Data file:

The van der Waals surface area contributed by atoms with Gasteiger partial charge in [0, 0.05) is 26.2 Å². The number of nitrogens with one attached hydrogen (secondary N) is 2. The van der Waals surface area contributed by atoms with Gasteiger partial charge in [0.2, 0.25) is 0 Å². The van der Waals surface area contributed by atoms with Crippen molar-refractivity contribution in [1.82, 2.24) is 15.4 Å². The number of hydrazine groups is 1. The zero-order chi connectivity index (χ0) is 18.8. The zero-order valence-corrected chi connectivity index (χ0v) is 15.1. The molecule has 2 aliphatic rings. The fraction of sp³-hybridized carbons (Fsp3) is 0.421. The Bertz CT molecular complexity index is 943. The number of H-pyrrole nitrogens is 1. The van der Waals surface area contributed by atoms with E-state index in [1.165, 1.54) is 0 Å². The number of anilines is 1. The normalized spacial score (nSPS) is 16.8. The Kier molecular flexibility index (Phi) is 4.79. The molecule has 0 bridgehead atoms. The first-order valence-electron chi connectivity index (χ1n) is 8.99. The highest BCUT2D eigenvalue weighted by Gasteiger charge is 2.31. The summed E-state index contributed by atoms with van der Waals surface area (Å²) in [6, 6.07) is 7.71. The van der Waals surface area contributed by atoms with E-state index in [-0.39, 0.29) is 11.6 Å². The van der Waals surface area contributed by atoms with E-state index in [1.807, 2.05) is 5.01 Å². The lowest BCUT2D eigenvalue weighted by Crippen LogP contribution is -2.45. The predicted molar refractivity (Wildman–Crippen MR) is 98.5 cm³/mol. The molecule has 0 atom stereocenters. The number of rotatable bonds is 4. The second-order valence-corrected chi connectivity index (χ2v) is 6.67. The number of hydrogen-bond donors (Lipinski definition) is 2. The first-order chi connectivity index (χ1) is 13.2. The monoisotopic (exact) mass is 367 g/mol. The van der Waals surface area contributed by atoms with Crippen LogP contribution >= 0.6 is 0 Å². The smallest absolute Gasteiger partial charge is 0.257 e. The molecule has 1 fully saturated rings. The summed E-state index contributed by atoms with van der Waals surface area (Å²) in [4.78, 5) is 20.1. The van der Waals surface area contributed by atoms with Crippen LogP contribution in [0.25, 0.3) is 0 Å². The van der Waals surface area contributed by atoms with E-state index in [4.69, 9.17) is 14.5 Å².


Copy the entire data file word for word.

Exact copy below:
The van der Waals surface area contributed by atoms with Gasteiger partial charge in [0, 0.05) is 26.2 Å². The number of nitrogens with one attached hydrogen (secondary N) is 2. The van der Waals surface area contributed by atoms with Gasteiger partial charge in [0.2, 0.25) is 0 Å². The van der Waals surface area contributed by atoms with Crippen molar-refractivity contribution in [1.82, 2.24) is 15.4 Å². The number of hydrazine groups is 1. The zero-order chi connectivity index (χ0) is 18.8. The zero-order valence-corrected chi connectivity index (χ0v) is 15.1. The molecule has 2 aliphatic rings. The fraction of sp³-hybridized carbons (Fsp3) is 0.421. The Bertz CT molecular complexity index is 943. The number of H-pyrrole nitrogens is 1. The van der Waals surface area contributed by atoms with E-state index in [1.165, 1.54) is 0 Å². The number of anilines is 1. The normalized spacial score (nSPS) is 16.8. The Kier molecular flexibility index (Phi) is 4.79. The molecule has 0 bridgehead atoms. The first-order valence-electron chi connectivity index (χ1n) is 8.99. The highest BCUT2D eigenvalue weighted by Gasteiger charge is 2.31. The summed E-state index contributed by atoms with van der Waals surface area (Å²) in [6, 6.07) is 7.71. The van der Waals surface area contributed by atoms with E-state index in [-0.39, 0.29) is 11.6 Å². The van der Waals surface area contributed by atoms with E-state index in [1.807, 2.05) is 5.01 Å². The lowest BCUT2D eigenvalue weighted by Crippen LogP contribution is -2.45. The predicted molar refractivity (Wildman–Crippen MR) is 98.5 cm³/mol. The molecule has 0 atom stereocenters. The number of rotatable bonds is 4. The second-order valence-corrected chi connectivity index (χ2v) is 6.67. The number of hydrogen-bond donors (Lipinski definition) is 2. The first-order chi connectivity index (χ1) is 13.2. The monoisotopic (exact) mass is 367 g/mol. The van der Waals surface area contributed by atoms with Crippen LogP contribution >= 0.6 is 0 Å². The smallest absolute Gasteiger partial charge is 0.257 e. The molecule has 1 fully saturated rings. The summed E-state index contributed by atoms with van der Waals surface area (Å²) in [4.78, 5) is 20.1. The van der Waals surface area contributed by atoms with Crippen LogP contribution in [0.25, 0.3) is 0 Å². The van der Waals surface area contributed by atoms with E-state index in [4.69, 9.17) is 14.5 Å².